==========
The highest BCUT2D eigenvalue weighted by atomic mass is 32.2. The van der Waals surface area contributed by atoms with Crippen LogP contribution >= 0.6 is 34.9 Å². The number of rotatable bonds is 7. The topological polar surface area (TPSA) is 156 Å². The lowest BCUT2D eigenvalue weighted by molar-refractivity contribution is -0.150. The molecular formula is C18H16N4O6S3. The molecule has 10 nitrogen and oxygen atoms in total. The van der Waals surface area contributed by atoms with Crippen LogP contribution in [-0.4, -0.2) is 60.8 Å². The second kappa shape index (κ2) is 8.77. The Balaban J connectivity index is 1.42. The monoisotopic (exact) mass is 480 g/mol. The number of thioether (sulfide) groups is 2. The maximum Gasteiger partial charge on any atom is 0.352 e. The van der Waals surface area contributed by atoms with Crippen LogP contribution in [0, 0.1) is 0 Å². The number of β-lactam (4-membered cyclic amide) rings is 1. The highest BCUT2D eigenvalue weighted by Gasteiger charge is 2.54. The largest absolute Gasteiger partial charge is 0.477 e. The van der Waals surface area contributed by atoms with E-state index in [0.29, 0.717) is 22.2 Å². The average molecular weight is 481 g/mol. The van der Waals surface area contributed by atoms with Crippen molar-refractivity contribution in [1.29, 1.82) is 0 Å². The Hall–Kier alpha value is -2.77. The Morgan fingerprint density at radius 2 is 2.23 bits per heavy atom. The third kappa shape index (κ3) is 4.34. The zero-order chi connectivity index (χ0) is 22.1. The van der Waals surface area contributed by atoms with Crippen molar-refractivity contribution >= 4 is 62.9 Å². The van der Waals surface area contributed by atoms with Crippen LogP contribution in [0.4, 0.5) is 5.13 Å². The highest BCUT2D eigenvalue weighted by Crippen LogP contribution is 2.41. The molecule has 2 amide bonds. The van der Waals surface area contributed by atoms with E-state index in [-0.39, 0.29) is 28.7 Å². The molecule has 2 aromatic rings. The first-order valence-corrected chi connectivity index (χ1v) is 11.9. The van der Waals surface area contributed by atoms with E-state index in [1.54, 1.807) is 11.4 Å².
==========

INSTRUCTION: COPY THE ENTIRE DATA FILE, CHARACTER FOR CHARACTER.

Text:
The highest BCUT2D eigenvalue weighted by atomic mass is 32.2. The van der Waals surface area contributed by atoms with Crippen LogP contribution >= 0.6 is 34.9 Å². The number of rotatable bonds is 7. The topological polar surface area (TPSA) is 156 Å². The lowest BCUT2D eigenvalue weighted by molar-refractivity contribution is -0.150. The molecular formula is C18H16N4O6S3. The molecule has 10 nitrogen and oxygen atoms in total. The van der Waals surface area contributed by atoms with Crippen LogP contribution in [-0.4, -0.2) is 60.8 Å². The second kappa shape index (κ2) is 8.77. The Balaban J connectivity index is 1.42. The monoisotopic (exact) mass is 480 g/mol. The number of thioether (sulfide) groups is 2. The maximum Gasteiger partial charge on any atom is 0.352 e. The van der Waals surface area contributed by atoms with Crippen LogP contribution in [0, 0.1) is 0 Å². The number of β-lactam (4-membered cyclic amide) rings is 1. The highest BCUT2D eigenvalue weighted by Gasteiger charge is 2.54. The largest absolute Gasteiger partial charge is 0.477 e. The van der Waals surface area contributed by atoms with E-state index in [0.29, 0.717) is 22.2 Å². The average molecular weight is 481 g/mol. The van der Waals surface area contributed by atoms with Crippen molar-refractivity contribution in [1.29, 1.82) is 0 Å². The Hall–Kier alpha value is -2.77. The Morgan fingerprint density at radius 2 is 2.23 bits per heavy atom. The third kappa shape index (κ3) is 4.34. The zero-order chi connectivity index (χ0) is 22.1. The van der Waals surface area contributed by atoms with Crippen molar-refractivity contribution >= 4 is 62.9 Å². The van der Waals surface area contributed by atoms with Crippen LogP contribution in [0.4, 0.5) is 5.13 Å². The highest BCUT2D eigenvalue weighted by Crippen LogP contribution is 2.41. The molecule has 2 amide bonds. The van der Waals surface area contributed by atoms with E-state index in [-0.39, 0.29) is 28.7 Å². The molecule has 2 aromatic rings. The first-order valence-corrected chi connectivity index (χ1v) is 11.9. The van der Waals surface area contributed by atoms with E-state index in [1.54, 1.807) is 11.4 Å².